The integration with Mycelium is also good, but you’ll need to be able to plug your Ledger Wallet into your mobile device using USB-OTG. Most modern mobile devices support this now. Once the account is imported into your Mycelium wallet, you can then send using your mobile device. This will need the plastic Security Card as your second-factor to authenticate the transaction.

I personally prefer sending from Chrome and authenticating with Android, as I’m more likely to be carrying my phone than the plastic card. If you’re just using it for longer-term storage though, you may not mind either way.

Regarding recovery of your Bitcoin in the event of the Ledger Chrome app no longer being available, during set-up you are told to record your wallet seed (a series of 24 words). This enables you to restore your wallet to any other software or hardware wallet that supports the standard BIP39 wordlist.

Summary

Overall, I’m pretty pleased with mine, and it does what I wanted it to i.e. store investment amounts of Bitcoin more securely than other options I currently use. They are available from the Ledger website if you’re happy to order direct, or Amazon UK. Links to Amazon do use my affiliate code and earn me a small commission, but they don’t affect the price for you. If you found this review useful, please consider buying using one of my links. Thanks!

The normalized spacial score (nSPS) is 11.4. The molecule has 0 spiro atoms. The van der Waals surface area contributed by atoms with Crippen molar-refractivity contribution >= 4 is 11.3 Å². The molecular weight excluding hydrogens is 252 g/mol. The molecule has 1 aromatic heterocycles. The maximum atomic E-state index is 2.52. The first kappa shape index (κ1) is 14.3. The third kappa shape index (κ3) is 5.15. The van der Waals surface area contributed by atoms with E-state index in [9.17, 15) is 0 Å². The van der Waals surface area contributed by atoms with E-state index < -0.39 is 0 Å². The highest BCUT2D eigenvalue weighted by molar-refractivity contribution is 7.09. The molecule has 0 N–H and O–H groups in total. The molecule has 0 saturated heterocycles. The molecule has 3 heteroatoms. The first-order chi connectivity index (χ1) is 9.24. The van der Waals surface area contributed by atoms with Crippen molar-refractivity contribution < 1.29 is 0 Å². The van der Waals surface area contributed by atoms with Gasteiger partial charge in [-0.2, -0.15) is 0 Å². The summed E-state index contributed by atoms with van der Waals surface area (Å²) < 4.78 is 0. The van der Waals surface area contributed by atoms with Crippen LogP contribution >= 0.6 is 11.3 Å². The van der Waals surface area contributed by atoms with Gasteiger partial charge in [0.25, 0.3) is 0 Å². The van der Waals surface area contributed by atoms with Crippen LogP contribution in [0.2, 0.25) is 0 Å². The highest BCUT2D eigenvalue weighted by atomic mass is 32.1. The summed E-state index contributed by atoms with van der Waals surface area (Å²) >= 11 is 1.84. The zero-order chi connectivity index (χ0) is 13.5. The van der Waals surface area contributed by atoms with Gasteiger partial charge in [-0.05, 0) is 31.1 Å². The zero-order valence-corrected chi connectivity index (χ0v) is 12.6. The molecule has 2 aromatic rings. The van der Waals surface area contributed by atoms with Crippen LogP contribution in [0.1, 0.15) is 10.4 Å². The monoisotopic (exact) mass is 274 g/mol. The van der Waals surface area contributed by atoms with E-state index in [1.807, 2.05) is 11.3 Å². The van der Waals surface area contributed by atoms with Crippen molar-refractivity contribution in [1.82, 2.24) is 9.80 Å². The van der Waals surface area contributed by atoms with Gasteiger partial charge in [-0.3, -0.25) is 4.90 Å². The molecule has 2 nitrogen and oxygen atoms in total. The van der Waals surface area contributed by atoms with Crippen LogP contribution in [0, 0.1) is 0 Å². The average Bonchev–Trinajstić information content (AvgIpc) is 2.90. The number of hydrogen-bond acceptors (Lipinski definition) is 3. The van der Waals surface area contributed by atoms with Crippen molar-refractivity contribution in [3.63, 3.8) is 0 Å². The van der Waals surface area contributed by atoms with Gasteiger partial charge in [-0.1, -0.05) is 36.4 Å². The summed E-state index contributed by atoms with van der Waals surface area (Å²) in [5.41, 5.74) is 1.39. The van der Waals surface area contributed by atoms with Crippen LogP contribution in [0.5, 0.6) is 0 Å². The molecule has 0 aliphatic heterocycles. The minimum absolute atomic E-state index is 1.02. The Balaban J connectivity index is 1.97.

Chicco Next To Me Crib review

30 Aug

I recently became a father for the first time and had the pleasure of learning about a whole new world of stuff that a baby supposedly needs. One of our purchases was a Chicco Next To Me Crib as my wife wanted the little’un to be within reaching distance when she was loafing in bed sleeping. Having used it for a few weeks now I thought I’d share my experiences with it. In short, I’m rather impressed with its design and sturdiness. The fact that it also doubles as a travel cot is not a feature we bought it for. On the odd occasion we’ve travelled with it, it was very easy to do so.

Chicco Next To Me Crib, attached to the bed

Attached to the bed